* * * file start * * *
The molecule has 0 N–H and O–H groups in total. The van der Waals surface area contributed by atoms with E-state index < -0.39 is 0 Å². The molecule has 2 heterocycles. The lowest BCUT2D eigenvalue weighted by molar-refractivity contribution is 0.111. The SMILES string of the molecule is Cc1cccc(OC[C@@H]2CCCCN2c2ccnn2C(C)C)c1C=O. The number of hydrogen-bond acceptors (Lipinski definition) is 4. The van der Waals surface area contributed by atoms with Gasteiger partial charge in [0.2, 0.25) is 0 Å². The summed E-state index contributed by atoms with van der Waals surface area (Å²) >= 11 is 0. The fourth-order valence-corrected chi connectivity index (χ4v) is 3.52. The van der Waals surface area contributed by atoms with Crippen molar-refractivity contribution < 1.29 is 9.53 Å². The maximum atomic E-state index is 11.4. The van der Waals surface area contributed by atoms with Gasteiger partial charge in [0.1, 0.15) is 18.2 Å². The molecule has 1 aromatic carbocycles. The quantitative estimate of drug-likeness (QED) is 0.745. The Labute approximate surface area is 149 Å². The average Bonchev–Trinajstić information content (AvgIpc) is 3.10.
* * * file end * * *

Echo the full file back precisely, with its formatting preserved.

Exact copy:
The molecule has 0 N–H and O–H groups in total. The van der Waals surface area contributed by atoms with E-state index < -0.39 is 0 Å². The molecule has 2 heterocycles. The lowest BCUT2D eigenvalue weighted by molar-refractivity contribution is 0.111. The SMILES string of the molecule is Cc1cccc(OC[C@@H]2CCCCN2c2ccnn2C(C)C)c1C=O. The number of hydrogen-bond acceptors (Lipinski definition) is 4. The van der Waals surface area contributed by atoms with Gasteiger partial charge in [0.2, 0.25) is 0 Å². The summed E-state index contributed by atoms with van der Waals surface area (Å²) >= 11 is 0. The fourth-order valence-corrected chi connectivity index (χ4v) is 3.52. The van der Waals surface area contributed by atoms with Crippen molar-refractivity contribution < 1.29 is 9.53 Å². The maximum atomic E-state index is 11.4. The van der Waals surface area contributed by atoms with Gasteiger partial charge in [0.1, 0.15) is 18.2 Å². The molecule has 1 aromatic carbocycles. The quantitative estimate of drug-likeness (QED) is 0.745. The Labute approximate surface area is 149 Å². The average Bonchev–Trinajstić information content (AvgIpc) is 3.10.